I originally got into software development through GIS and Geology, with my first job doing development was on a GIS development team. After leaving GIS back in 2014, I haven’t used much of that knowledge. Learning Dash got me thinking if I could make a map with it, and of course, you can. I grabbed some USGS data on Geothermal systems, which is available as a shapefile. I then used QGIS to export the data out as a CSV file. All the code and the data can be found in this GitHub repo.
Installing Python Pacages
We will be using Dash and pandas to create our map, so we need to install those.
$ pip install pandas dash Successfully installed Flask-1.1.2 Jinja2-2.11.2 MarkupSafe-1.1.1 Werkzeug-1.0.1 brotli-1.0.9 click-7.1.2 dash-1.17.0 dash-core-components-1.13.0 dash-html-components-1.1.1 dash-renderer-1.8.3 dash-table-4.11.0 flask-compress-1.8.0 future-0.18.2 itsdangerous-1.1.0 numpy-1.19.4 pandas-1.1.4 plotly-4.12.0 python-dateutil-2.8.1 pytz-2020.4 retrying-1.3.3 six-1.15.0
Creating our Dash application
Create a file called app.py and add the code that is below. This is very similar to the introductory tutorial for Dash, with a few exceptions. We do not use Plotly Express, instead if we import the Ploty graph_objects.
# -*- coding: utf-8 -*- # Run this app with `python app.py` and # visit http://127.0.0.1:8050/ in your web browser. import dash import dash_core_components as dcc import dash_html_components as html import plotly.graph_objects as go import pandas as pd app = dash.Dash(__name__)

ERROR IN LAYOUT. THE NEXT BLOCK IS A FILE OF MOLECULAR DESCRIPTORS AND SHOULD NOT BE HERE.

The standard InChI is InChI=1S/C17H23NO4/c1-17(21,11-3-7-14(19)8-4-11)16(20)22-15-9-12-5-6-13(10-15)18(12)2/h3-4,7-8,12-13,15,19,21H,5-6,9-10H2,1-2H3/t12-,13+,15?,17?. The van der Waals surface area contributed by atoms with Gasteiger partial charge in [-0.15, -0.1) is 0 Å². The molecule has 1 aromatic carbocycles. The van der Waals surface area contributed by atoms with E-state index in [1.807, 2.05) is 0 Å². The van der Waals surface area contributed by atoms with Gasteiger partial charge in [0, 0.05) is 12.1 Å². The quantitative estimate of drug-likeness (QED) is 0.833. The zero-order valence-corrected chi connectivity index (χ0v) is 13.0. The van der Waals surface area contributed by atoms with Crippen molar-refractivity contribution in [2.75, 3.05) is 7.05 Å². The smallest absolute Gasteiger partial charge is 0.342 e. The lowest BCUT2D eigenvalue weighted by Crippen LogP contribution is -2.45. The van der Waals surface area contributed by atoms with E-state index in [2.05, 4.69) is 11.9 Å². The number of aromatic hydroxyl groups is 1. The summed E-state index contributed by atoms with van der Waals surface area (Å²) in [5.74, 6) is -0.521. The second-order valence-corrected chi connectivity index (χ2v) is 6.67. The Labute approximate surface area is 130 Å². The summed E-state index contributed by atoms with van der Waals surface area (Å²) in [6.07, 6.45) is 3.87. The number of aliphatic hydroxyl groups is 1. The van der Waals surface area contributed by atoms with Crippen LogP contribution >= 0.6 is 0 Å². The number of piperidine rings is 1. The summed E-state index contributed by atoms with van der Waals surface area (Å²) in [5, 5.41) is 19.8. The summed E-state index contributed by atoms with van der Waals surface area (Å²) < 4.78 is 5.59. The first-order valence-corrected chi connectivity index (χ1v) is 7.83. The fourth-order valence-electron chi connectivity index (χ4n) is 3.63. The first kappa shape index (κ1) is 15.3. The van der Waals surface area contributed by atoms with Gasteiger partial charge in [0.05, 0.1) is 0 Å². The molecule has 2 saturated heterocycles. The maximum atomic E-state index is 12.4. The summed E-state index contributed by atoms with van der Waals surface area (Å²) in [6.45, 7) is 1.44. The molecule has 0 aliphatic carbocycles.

We then leverage pandas to read in our CSV file. We then add a field to our pandas dataframe that combines the name and state as text.
df = pd.read_csv('Geothermals.csv') df['text'] = df['Name'] + ', ' + df['State']
We then create our map by configuring our longitude and latitude fields. We set the text to our calculated field, and we will use the most likely temperature in celsius of the geothermal reservoir, which is the Temp_C_ML field from the CSV. Finally, we update the figure’s layout to scope it to the USA. If we don’t, then the map would show the entire world.
fig = go.Figure(data=go.Scattergeo( lon=df['Lon_84'], lat=df['Lat_84'], text=df['text'], mode='markers', marker_color=df['Temp_C_ML'] )) fig.update_layout( geo_scope='usa' )
Now we have our map created, we just need to do the usual Dash layout, wire our figure up as a graph, and make our app.py executable.
app.layout = html.Div(children=[ html.H1(children='Identified Geothermal Systems of the Western USA'), html.Div(children=''' This data was provided by the USGS. '''), dcc.Graph( id='example-map', figure=fig ) ]) if __name__ == '__main__': app.run_server(debug=True)
Running our Dash Maps
At this point, we can execute our Dash application and see our map in the browser.
$ python app.py Dash is running on http://127.0.0.1:8050/ * Serving Flask app "app" (lazy loading) * Environment: production WARNING: This is a development server. Do not use it in a production deployment. Use a production WSGI server instead. * Debug mode: on
If we navigate to http://127.0.0.1:8050 we should see the following.
I found this fun, and it used some skills that I haven’t used in years. I have a few other tutorials around Dash that I encourage you to check out.
Thanks for reading,
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